For many years, relationship experts have been looking at the many elements that could make a couple more likely to divorce. Demographics, of course, have always been high on the list, as researchers examined marriage age, race, socioeconomic backgrounds, and religion in an effort to understand divorce trends. Other social factors as well have been in focus, often including generational and cultural influences, family history of divorce, and, lately, unmarried cohabitation. Obviously, no single factor is, on its own, a true predictor of marital success or failure; divorce is nearly always the result of a combination of interdependent factors, which are even more complex to analyze.
One such analysis looked at the possible impact of cohabitation on the likelihood of divorce, but with a twist. It also took into account the age at which participants first entered a committed relationship, including cohabitation or marriage. The results suggest that when looked at together, the age at first commitment may be more of a factor than living together prior to getting married.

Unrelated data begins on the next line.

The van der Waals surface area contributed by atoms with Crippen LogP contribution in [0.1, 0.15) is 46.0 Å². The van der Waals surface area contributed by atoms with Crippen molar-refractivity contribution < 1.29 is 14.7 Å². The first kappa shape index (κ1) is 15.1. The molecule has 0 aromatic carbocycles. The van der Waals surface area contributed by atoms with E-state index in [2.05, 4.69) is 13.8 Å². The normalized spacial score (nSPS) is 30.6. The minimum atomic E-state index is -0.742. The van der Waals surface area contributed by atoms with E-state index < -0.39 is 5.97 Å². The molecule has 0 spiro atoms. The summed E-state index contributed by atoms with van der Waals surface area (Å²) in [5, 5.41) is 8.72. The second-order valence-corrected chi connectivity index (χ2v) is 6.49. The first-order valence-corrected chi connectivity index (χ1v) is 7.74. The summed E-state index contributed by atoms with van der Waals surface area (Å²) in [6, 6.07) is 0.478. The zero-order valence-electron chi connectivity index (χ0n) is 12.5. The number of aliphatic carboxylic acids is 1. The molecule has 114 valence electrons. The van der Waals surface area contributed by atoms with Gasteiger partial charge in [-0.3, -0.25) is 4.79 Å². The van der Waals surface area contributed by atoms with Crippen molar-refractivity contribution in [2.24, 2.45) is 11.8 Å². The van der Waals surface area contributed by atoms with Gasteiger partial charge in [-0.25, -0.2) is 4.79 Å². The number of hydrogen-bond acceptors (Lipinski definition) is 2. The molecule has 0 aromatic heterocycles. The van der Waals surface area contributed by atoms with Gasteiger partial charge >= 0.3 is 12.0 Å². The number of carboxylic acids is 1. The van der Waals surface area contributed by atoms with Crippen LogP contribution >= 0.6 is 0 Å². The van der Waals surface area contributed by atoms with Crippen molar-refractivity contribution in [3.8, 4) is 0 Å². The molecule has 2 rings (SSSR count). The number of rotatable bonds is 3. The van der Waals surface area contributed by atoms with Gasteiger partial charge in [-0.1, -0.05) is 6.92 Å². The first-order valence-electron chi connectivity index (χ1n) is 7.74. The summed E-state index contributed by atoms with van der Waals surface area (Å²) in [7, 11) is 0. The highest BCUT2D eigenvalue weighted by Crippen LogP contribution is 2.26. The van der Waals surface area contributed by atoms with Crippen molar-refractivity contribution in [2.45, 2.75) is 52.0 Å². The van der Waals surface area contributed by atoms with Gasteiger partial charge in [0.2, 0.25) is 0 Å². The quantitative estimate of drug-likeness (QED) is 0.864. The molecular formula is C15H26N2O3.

Putting It All Together
Arielle Kuperberg, a graduate student at the University of Pennsylvania, looked at more than 7,000 individuals who had been married, analyzing data collected by the U.S. Department of Health and Human Services in the National Survey of Family Growth. Kuperberg examined the age and living arrangements leading up to the marriage, and whether or not the person ultimately ended up divorced.
Her findings led her to conclude that the decision to live with a partner before marriage was not as telling as the age at which the individual chose his or her committed partner. She found that those who entered a cohabiting relationship or a marriage at age 18 divorced at a rate of about 60 percent. By contrast, waiting to enter a committed relationship until 23 dropped the likelihood of divorce by half, down to about 30 percent.
Step Toward Marriage
Attitudes toward cohabitation have changed drastically over the last several decades, and recent estimates indicate the number of cohabiting couples is near 8 million in the U.S. This marks an increase of almost 900 percent in the last 50 years. Only about a quarter of Americans hold a disapproving view of the practice today, and more and more see cohabitation as a “precursor, not an alternative, to wedded bliss.”
If you decide to move in with your partner prior to marriage, though, you may want to consider a cohabitation agreement. Similar to a prenuptial agreement, a cohabitation agreement can address various financial, property, and legal concerns that might be helpful in the absence of a legal marriage. To learn more about protecting yourself in a cohabiting situation, contact an experienced St. Charles family law attorney today. We will help you explore your options and will work with you to ensure your rights are never compromised.